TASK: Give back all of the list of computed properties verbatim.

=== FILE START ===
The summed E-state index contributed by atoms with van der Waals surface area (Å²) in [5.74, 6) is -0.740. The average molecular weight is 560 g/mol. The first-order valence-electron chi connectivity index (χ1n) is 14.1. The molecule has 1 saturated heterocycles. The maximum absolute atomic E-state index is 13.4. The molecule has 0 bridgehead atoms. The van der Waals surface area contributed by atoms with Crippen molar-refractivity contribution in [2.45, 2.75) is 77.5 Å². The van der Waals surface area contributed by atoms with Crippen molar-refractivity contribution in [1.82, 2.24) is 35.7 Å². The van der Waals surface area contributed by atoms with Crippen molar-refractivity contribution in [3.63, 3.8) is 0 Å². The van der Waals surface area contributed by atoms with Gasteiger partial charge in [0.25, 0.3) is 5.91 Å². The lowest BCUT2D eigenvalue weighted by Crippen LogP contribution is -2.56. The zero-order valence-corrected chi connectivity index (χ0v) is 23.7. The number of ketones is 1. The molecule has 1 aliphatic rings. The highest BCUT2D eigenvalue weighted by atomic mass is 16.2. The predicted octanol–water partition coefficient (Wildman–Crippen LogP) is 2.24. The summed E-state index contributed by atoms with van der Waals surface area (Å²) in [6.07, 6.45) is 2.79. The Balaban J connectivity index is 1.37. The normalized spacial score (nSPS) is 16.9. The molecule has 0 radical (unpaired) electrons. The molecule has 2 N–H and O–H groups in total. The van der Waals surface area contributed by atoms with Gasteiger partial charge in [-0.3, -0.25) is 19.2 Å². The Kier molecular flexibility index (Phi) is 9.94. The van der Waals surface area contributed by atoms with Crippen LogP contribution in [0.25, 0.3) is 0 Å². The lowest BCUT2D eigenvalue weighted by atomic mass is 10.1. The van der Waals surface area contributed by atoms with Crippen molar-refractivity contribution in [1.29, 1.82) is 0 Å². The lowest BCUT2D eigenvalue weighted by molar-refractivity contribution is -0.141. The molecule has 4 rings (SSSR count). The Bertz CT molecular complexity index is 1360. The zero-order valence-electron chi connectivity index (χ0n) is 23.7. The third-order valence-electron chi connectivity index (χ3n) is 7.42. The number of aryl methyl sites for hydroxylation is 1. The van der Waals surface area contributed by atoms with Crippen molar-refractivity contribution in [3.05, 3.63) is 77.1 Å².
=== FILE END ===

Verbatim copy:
The summed E-state index contributed by atoms with van der Waals surface area (Å²) in [5.74, 6) is -0.740. The average molecular weight is 560 g/mol. The first-order valence-electron chi connectivity index (χ1n) is 14.1. The molecule has 1 saturated heterocycles. The maximum absolute atomic E-state index is 13.4. The molecule has 0 bridgehead atoms. The van der Waals surface area contributed by atoms with Crippen molar-refractivity contribution in [2.45, 2.75) is 77.5 Å². The van der Waals surface area contributed by atoms with Crippen molar-refractivity contribution in [1.82, 2.24) is 35.7 Å². The van der Waals surface area contributed by atoms with Crippen molar-refractivity contribution in [3.63, 3.8) is 0 Å². The van der Waals surface area contributed by atoms with Gasteiger partial charge in [0.25, 0.3) is 5.91 Å². The lowest BCUT2D eigenvalue weighted by Crippen LogP contribution is -2.56. The zero-order valence-corrected chi connectivity index (χ0v) is 23.7. The number of ketones is 1. The molecule has 1 aliphatic rings. The highest BCUT2D eigenvalue weighted by atomic mass is 16.2. The predicted octanol–water partition coefficient (Wildman–Crippen LogP) is 2.24. The summed E-state index contributed by atoms with van der Waals surface area (Å²) in [6.07, 6.45) is 2.79. The Balaban J connectivity index is 1.37. The normalized spacial score (nSPS) is 16.9. The molecule has 0 radical (unpaired) electrons. The molecule has 2 N–H and O–H groups in total. The van der Waals surface area contributed by atoms with Gasteiger partial charge in [-0.3, -0.25) is 19.2 Å². The Kier molecular flexibility index (Phi) is 9.94. The van der Waals surface area contributed by atoms with Crippen LogP contribution in [0.25, 0.3) is 0 Å². The lowest BCUT2D eigenvalue weighted by atomic mass is 10.1. The van der Waals surface area contributed by atoms with Crippen molar-refractivity contribution in [1.29, 1.82) is 0 Å². The lowest BCUT2D eigenvalue weighted by molar-refractivity contribution is -0.141. The molecule has 4 rings (SSSR count). The Bertz CT molecular complexity index is 1360. The zero-order valence-electron chi connectivity index (χ0n) is 23.7. The third-order valence-electron chi connectivity index (χ3n) is 7.42. The number of aryl methyl sites for hydroxylation is 1. The van der Waals surface area contributed by atoms with Crippen molar-refractivity contribution in [3.05, 3.63) is 77.1 Å².